poetry

12th Kentucky city adopts LGBTQ+ Fairness Ordinance!

DAYTON — With a unanimous vote of 5-0 tonight, the Northern Kentucky town of Dayton, population 5,338, became the twelfth city in the Commonwealth with a Fairness Ordinance prohibiting LGBTQ discrimination in employment, housing, and public accommodations.

“Dayton is extremely excited to be able to join the other eleven cities, out of 419 in the Commonwealth, to continue to be the welcoming community we know and love,” said Dayton Mayor Ben Baker upon the ordinance’s passage. “If any other river cities need help in embracing the Fairness Ordinance, please reach out. We urge our state leaders to adopt these protections—in Kentucky, y’all means all.”

Dayton City Councilman Joe Neary added, “I genuinely hope this carries up to the state level so cities don’t have to deal by this city by city. I can’t believe we’ll only be the twelfth in the Commonwealth.”

“We expect Dayton will be the first in a series of Northern Kentucky cities to adopt Fairness Ordinances,” shared Northern Kentucky Fairness leader Bonnie Meyer, who also helps run the Northern Kentucky Pride Festival. “We were proud to see Covington challenge its peer cities to follow their lead on LGBTQ rights.”

Eleven other Kentucky cities have adopted local Fairness Ordinances, covering just over a quarter of the state’s population—Louisville (1999), Lexington (1999), Covington (2003), Vicco (2013), Frankfort (2013), Morehead (2013), Danville (2014), Midway (2015), Paducah (2018), Maysville (2018), and Henderson (2019). 2020 will mark the 20th anniversary of the introduction of a Statewide Fairness Law, which has only ever received two informational hearings in the Kentucky General Assembly. This year, nearly a quarter of state legislators co-sponsored the measure.

A trans man’s voice on queerness, privilege and intersectionality

Adrian Sibernagel

The label with which I most identify is “queer.” I also identify as trans (because I transitioned), bisexual (because I am attracted to more than one gender), and male (because that’s how I see and experience my own gender). But what draws me to the label “queer” is that it implies a fluidity, an open-endedness, and a critical dimension, that all those other labels lack. Specifically, I appreciate the way the term signifies a refusal to oversimplify my own body, desires, history, and experiences. It’s been a long journey for me to get to a place where I can admit that identifying as x, y, or z (gay, trans, bi, male, etc.) isn’t as simple as being “born this way.” While there is no denying the role played by biology in all of this, identities are not the direct or automatic outcome of a particular hormone, body part, or chromosome.

Rather, they are highly complex, invisible, socially-constructed yet remarkably real, structures composed of beliefs, experiences desires, memories, actions and reactions, accidents and choices.

While I’m not from here, and while it may not be your average queer’s dream destination, Kentucky, and Louisville especially, has been incredibly kind to me. It’s here that I grew to understand and honor my need to transition. It’s here that I found an employer and a work family that’s been nothing but affirming, accepting, and supportive. It’s here that I met my partner, who has stood by me and supported me throughout this difficult but amazing journey. Yes, I’ve had some bad experiences with transphobes and homophobes in my time here, and yes we have a long way to go as a city, as a state, as a world. But that’s the case pretty much everywhere.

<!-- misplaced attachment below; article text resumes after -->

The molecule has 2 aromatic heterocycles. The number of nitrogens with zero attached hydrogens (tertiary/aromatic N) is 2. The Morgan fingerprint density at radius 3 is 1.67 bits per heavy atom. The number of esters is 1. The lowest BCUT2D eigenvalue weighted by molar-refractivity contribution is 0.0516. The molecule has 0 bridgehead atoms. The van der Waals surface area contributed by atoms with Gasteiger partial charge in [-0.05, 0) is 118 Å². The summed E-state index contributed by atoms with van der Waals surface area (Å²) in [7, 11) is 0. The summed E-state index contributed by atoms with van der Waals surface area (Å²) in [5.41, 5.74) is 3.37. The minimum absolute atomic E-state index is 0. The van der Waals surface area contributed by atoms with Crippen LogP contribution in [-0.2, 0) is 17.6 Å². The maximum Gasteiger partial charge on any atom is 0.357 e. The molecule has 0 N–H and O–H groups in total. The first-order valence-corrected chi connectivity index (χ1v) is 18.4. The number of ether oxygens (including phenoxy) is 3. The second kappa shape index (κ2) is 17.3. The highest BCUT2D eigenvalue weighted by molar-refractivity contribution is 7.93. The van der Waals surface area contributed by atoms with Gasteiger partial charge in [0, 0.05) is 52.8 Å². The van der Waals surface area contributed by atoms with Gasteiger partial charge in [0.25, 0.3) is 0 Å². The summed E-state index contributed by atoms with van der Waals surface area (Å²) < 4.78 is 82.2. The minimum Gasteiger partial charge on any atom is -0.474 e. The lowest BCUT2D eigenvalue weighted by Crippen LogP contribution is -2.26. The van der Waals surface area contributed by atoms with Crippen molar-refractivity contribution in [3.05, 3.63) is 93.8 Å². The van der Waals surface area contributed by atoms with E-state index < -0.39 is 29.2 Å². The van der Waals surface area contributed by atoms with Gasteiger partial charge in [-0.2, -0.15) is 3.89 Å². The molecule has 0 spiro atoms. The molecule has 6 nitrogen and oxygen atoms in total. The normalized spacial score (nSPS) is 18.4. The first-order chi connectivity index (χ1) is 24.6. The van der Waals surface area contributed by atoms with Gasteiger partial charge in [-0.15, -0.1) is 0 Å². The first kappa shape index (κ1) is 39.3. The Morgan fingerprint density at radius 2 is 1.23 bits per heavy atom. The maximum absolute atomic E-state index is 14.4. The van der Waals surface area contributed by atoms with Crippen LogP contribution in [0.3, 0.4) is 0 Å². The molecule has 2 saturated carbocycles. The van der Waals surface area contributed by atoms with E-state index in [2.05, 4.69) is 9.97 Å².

To anyone struggling to come into their own identity I’d say take your time. Don’t do anything you don’t want to do until you’re ready. But if you’re ready, don’t let anyone stop you. No one knows you better than you, though there are plenty of people who think they do! If you’re questioning, try this thought experiment.

Ask yourself what you would do and what your life would look like if nobody else (your parents, friends, church family, significant other, etc.) was in the picture. If no one was pressuring you to be a certain way, who would you date? How would you dress? What name/pronouns would you use? Being honest with yourself and getting clear on your most basic wants and needs is the first step to “coming into your own,” and it’s a very important step!

First and foremost, as a white man who “passes” as cis, I try to remain aware of my privilege. Yes, I am trans, and it’s rough out here for trans people. But I also have a lot of privileges, at least in certain contexts, that women, non-binary people, people of color, gender-nonconforming people, and disabled people, do not. In contexts where I’m assumed to be a white cis man, I am careful to be aware of my white privilege and the way that privilege tips pretty much all circumstances in my favor. I’m aware of the space I take up. I’m aware of how my actions and words and silence might come across to others. I try to be an ally. I try to listen, and apologize when I make mistakes. If I can use any of my power or privilege to benefit others (assuming that gesture is welcomed) I try to do that. The operative word here is “try.” I am far from perfect.

In the queer community I see a lot of transphobia. I mean seriously, I wish I was joking!

There is also a good bit of misogyny, biphobia, and racism. I think the only thing we can do about this, and what I’m trying to do personally, is to be brutally honest with ourselves about our biases toward each other and toward ourselves. And from there try to figure out where these biases come from, and begin the long, grueling process of dismantling them. We need to get better about recognizing our blind spots and allowing others to fill them in. Men need to listen to women and trust them when they speak about their experiences. Same goes for white people in regard to people of color, and cis people in regard to trans people. There is no magic cure. The system is fucked. We’re all fucked. But we have to start somewhere, and a place where we can all start is by really listening to others and learning from them.

I’m naturally drawn to people with a more radical, critical perspective on gender and sexuality, so I tend to avoid “mainstream” queer spaces as a general rule. This may also be because I’m sober, and “mainstream” queer spaces normally equal bars and clubs. These things aside, I also just find that “mainstream” queer culture is often synonymous with “stereotypical” queer culture, which often mimics and perpetuates sexism, heteronormative gender roles, and other binaries that I find kind of boring.